My family loves watching American Ninja Warrior. It’s something I don’t cringe at my kids watching, and there’s something novel about it. The ever-changing obstacles. The wacky costumes some of them wear. The stories behind the competitors.
In fact, my kids even turned our hallway into a horizontal spider climb, complete with a flashlight as a spotlight. I was pretty impressed and let them compete for the next two hours. (Their father was not as impressed and made them stop.)
What if our classrooms were a little more like American Ninja Warrior? Not with spider climbs or spotlights–actually, I’m thinking a spotlight in my classroom is a great idea. I submit to you that a little American Ninja Warrior may not be such a bad idea in our classrooms.
- Competitors support each other.
More than in any other sport, the competitors in American Ninja Warrior support each other. They cheer and scream when the others succeed at a new and challenging obstacle. When the Bull conquered the Cannonball Alley for the first time–as a rookie–the entire crowd, including each competitor who had failed on that obstacle screamed in shock and thrill. What if we had that kind of support among classmates in our rooms? Maybe a little less audible screaming, but I’d love to see my students encouraging and supporting each other like ninja warriors.
- Variety–but in a predictable format
On every Ninja Warrior course (before the ultimate course at Vegas, Mt. Midoriyama), a 14-foot-warped wall towers over its competitors, taunting them to make it to the top. At the end of every city finals, a 25-foot spider climb looms, where competitors have to use their leg and arm strength to scurry up by bracing themselves against the walls. There’s a sense of assuredness about these obstacles. They’re givens. Each course also follows a pattern in its sequence, starting with the stagger steps. A balance-testing obstacle will always show up as the second or third obstacle. The later 4th and 5th obstacles will test upper-body strength. While these obstacles change, what they’re testing doesn’t change.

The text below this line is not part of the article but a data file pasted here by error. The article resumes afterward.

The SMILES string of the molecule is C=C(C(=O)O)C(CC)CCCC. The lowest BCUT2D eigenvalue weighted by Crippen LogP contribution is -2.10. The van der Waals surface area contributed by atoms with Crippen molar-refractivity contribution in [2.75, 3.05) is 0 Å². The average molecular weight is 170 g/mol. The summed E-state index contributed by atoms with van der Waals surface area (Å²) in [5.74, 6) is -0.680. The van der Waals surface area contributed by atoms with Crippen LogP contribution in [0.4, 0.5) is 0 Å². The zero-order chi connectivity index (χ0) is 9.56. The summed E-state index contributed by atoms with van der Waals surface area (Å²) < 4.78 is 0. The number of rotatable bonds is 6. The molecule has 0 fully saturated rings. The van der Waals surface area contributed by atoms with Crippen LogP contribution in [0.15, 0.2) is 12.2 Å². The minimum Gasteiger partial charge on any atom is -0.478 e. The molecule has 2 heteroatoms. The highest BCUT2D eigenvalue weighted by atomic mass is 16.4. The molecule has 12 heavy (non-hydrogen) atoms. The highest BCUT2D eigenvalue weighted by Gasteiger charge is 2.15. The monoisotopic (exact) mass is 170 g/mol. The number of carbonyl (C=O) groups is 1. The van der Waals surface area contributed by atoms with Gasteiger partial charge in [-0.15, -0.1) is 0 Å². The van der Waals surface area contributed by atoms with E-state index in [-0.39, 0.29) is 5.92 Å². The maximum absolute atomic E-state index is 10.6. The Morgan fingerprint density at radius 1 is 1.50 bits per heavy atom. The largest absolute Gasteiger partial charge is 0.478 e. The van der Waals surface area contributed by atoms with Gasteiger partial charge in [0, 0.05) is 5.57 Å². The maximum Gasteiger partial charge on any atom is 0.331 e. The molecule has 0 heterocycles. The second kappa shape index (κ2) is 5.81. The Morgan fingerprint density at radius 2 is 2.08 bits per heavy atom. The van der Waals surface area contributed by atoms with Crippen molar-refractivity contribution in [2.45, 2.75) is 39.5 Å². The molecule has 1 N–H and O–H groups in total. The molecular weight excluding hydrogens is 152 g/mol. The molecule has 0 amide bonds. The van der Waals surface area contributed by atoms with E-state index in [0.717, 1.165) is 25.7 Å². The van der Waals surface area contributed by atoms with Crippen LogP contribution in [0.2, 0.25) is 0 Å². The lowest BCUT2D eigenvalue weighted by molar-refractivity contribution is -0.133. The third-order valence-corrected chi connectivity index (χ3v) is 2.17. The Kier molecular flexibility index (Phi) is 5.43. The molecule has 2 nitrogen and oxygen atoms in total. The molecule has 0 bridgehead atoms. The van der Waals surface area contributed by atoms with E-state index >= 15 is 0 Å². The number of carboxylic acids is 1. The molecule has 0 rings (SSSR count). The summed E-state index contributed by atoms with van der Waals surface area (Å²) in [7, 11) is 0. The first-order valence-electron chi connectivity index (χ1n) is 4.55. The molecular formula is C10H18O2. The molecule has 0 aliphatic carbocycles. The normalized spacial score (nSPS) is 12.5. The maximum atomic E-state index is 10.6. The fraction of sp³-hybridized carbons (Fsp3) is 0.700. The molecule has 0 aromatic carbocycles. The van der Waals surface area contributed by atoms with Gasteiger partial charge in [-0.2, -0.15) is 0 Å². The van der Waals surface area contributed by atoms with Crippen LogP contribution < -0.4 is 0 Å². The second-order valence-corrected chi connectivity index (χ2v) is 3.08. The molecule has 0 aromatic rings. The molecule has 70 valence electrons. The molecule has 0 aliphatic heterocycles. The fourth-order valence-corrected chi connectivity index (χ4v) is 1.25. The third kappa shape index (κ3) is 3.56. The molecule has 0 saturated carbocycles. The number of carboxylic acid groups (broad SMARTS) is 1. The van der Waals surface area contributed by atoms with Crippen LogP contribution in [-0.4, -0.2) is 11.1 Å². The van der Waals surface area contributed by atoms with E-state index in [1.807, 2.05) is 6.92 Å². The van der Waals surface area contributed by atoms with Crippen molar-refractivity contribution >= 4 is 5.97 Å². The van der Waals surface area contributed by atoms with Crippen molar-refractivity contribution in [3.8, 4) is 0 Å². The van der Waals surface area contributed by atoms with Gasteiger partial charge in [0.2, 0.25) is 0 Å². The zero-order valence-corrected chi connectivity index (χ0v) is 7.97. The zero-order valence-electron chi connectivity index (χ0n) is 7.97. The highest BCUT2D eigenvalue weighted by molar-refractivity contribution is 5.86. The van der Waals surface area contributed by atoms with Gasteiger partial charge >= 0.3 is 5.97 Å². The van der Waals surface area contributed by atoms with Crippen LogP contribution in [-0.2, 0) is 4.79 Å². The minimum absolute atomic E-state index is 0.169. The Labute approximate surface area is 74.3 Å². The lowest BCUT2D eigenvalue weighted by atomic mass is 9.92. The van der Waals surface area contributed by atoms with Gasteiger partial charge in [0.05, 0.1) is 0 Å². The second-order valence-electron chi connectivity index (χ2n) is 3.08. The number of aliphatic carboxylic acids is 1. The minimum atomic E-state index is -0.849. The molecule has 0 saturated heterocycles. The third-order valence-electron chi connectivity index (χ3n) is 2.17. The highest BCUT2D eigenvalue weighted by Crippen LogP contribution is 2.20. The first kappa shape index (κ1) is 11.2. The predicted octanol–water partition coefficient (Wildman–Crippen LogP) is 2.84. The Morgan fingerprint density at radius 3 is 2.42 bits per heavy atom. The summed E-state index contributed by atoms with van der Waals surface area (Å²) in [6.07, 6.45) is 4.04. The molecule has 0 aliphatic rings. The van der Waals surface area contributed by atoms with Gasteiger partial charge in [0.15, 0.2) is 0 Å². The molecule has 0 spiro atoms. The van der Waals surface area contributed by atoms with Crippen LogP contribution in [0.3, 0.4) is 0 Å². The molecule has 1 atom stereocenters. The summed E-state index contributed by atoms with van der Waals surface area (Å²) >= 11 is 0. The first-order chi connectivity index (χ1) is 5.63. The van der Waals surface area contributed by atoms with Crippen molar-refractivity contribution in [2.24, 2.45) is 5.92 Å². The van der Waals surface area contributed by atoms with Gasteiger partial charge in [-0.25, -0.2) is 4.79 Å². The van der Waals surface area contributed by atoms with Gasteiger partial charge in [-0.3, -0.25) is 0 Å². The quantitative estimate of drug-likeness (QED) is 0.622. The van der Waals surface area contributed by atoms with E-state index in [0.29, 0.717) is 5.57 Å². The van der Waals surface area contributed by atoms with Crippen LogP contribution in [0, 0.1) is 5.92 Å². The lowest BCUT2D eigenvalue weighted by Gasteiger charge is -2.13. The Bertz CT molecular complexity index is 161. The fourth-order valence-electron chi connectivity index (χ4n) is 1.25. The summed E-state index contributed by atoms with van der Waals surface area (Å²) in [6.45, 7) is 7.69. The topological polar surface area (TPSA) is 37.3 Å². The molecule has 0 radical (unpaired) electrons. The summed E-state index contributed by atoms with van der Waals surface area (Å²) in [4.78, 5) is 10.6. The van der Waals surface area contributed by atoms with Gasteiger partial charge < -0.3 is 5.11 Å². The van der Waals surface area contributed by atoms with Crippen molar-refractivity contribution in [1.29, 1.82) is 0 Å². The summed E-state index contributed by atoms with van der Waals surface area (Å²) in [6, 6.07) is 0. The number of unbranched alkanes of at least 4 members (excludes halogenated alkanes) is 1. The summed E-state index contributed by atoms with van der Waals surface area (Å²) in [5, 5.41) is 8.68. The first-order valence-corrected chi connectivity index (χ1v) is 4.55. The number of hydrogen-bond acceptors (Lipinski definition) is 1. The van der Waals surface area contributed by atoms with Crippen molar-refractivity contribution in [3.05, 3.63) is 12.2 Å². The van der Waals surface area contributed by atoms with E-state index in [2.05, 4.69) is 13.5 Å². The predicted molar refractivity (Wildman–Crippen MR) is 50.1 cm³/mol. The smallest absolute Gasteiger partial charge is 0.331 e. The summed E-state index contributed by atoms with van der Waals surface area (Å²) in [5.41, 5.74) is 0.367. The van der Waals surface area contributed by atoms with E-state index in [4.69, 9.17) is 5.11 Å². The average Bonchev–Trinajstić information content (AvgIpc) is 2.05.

And that’s what American Ninja Warrior accomplishes so well. A balance between the expected and unexpected. Our curriculum has to be the same. Students (and teachers, too) love doing something new. They don’t want the same thing every unit or module. Yet, they want to feel an underlying rhythm or purpose. In every unit, my students will encounter vocabulary, literature, non-fiction, writing, and discussion. Those are givens, something they get used to. However, I try to change up vocabulary reviews: we use Memrise one unit, perhaps Quizlet the next. Or I’ll give them the choice between two of them. Or maybe they can play the Heads Up app by Ellen DeGeneres for part of the period.
- A welcoming of all types
Competitors have come dressed in gold lamme, tie dye, and doctor’s scrubs. They’ve dressed as Trojans and chickens. American Ninja Warrior welcomes everyone, no matter how crazy you dress or act.